The number of manatees in coastal waters has been on the increase, which is good news for wildlife watchers and tourists, but changes ahead may mean more problems for the protected sea cows.
And just as sure as the manatees are back-- so too are the folks flocking to see them.
"In the 15 years I've been out here, we've had anywhere from 160,000 to over 300,000 visitors in five and a half months," said Ms. Woodlee.
And this year -- with the sightings so plentiful, the crowds have swelled
"I was here before a few years ago, but there weren't this many people so this is definitely attracting a lot of tourists this winter," said Jan Grossnickle, visiting from St. Petersburg.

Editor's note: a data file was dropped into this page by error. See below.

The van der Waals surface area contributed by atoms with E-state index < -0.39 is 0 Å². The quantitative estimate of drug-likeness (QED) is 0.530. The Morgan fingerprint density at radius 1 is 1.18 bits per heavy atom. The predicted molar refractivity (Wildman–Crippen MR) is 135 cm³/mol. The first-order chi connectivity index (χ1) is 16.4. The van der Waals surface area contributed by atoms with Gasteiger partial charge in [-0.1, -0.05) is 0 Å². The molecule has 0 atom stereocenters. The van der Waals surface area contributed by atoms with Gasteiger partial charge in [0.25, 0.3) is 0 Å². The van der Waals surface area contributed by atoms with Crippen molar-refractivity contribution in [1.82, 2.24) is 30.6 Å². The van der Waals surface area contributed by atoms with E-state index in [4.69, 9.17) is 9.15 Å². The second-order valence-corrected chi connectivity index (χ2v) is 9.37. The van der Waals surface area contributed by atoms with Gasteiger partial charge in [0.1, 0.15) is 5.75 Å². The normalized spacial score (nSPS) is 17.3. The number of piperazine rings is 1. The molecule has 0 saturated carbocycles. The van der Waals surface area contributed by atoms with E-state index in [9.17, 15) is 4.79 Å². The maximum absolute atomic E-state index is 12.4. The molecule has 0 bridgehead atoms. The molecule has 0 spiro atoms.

But all this positive publicity could be short lived.
There's a proposal to reclassify the manatee from endangered to a threatened status, and with a move to cut back on coal-fired power plants, those warm-water outflow canals like the one here could be shutting down... So the manatee might have to migrate even further south.
It'll still be a survival story worth watching.